- One of the easiest jobs throughout a service, just unclip the airbox and remove it, revealing your dirty air filter. Simply remove the old one, pop in the new one, re-fasten the airbox: job done.
- Replace spark plugs
- Double check your specific car’s recommendations to see when these should be replaced – some manufacturers recommend every 30,000 miles, although if your car is struggling to start or is vibrating a lot, it may well be time to replace.
Remove the HT leads and then begin unscrewing the plugs. Once they are out, clean the area thoroughly, before placing the new plugs into the socket and lowering into the gap. Tighten them by hand first before finishing off with a torque wrench.
What are the risks of servicing my car myself?
If you are not a particularly mechanically minded person, choosing to carry out a service yourself can be a very risky move. Just because you have a suitable location and you’ve bought all the tools doesn’t mean you’re going to know what you’re doing when you get underneath the car. If you’re trying to work on your car in order to save money from a garage bill, make sure you don’t accidentally find yourself booking into the nearest garage as soon as possible after you broke a key component due to your inexperience.
Aside from the physical risks of servicing your own car, and even if you are an expert amateur mechanic, you could see the value of your car plummet the moment there is a gap in the service history. Used buyers often seek a service history for proof the car has been looked after correctly during its life, so it’s best to weigh up the costs you’ll save by working on the car yourself against how much you could lose in a future sale.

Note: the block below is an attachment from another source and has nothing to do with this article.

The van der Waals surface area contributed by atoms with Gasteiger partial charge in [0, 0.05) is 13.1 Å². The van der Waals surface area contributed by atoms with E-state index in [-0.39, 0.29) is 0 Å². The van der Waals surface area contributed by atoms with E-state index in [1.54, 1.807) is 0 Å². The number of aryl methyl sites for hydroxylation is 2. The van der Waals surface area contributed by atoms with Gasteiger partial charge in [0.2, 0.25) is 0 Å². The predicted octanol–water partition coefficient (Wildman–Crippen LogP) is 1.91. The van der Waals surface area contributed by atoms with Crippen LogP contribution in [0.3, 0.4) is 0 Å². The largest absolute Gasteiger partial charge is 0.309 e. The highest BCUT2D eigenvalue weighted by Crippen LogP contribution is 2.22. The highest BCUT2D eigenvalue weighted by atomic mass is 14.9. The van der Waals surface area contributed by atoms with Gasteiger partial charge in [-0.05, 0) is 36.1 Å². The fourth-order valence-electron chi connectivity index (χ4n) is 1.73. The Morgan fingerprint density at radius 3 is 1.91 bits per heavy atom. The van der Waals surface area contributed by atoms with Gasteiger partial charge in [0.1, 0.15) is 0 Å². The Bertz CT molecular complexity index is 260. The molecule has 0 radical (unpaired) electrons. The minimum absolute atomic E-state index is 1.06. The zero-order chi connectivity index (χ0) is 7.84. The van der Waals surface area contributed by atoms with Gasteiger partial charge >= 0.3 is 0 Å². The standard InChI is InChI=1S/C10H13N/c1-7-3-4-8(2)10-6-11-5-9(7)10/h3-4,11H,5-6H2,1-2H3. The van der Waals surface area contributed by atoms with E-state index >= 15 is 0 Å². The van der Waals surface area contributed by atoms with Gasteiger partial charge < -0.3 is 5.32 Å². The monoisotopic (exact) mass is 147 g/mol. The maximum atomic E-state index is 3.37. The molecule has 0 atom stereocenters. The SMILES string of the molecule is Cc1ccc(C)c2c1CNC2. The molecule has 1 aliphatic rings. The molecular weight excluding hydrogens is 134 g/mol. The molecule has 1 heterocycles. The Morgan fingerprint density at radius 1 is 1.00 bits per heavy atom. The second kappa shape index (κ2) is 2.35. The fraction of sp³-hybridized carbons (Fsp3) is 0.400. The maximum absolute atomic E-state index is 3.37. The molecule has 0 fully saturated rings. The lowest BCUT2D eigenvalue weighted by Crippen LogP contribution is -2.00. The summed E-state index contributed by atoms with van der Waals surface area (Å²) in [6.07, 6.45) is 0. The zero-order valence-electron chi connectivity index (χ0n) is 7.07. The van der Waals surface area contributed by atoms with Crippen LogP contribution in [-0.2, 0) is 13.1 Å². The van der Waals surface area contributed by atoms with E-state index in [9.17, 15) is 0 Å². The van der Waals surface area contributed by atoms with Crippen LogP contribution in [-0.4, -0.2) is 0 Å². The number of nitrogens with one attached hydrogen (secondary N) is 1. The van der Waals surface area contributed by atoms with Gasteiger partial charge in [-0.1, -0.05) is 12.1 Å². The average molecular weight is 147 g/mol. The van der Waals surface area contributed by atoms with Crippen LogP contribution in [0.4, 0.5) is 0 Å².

Is it cheaper to service a car yourself?
It’s a well known fact that if you are able to work on a car yourself you’ll save a lot of money when compared to going to a garage as you’ll simply be paying for the parts as opposed to the labour on top. If you have all the tools and everything to hand then it will certainly be cheaper, but if you’re going to need to go out and buy a full set of tools in order to complete the services, when you add in the cost of all the parts you’ll need then it’ll probably be cheaper in the short term to just get the car serviced at a garage.
In the long term servicing cars yourself will be cheaper, until you try and sell the car on, where a lack of “official” service history will seriously hurt the resale value of your car. If you’re not planning to sell anytime soon, or the car is particularly old, then you’ll most likely find servicing yourself is going to be a much more economical option.
If you’ve tried to service your car yourself and broken it further beyond repair, or it is just getting to the point where no amount of servicing will restore its former glory, then maybe it’s time to say goodbye and send it off to the scrapyard. Scrap Car Comparison can promise you the best offer you’re going to get for the vehicle, and we’ll even come and collect it for free, wherever you are. Get started today and see just how much your car could be worth.
For more hints, tips and guides on everything to do with car ownership, from maintenance guides to explaining laws and regulations, visit our Car Care hub.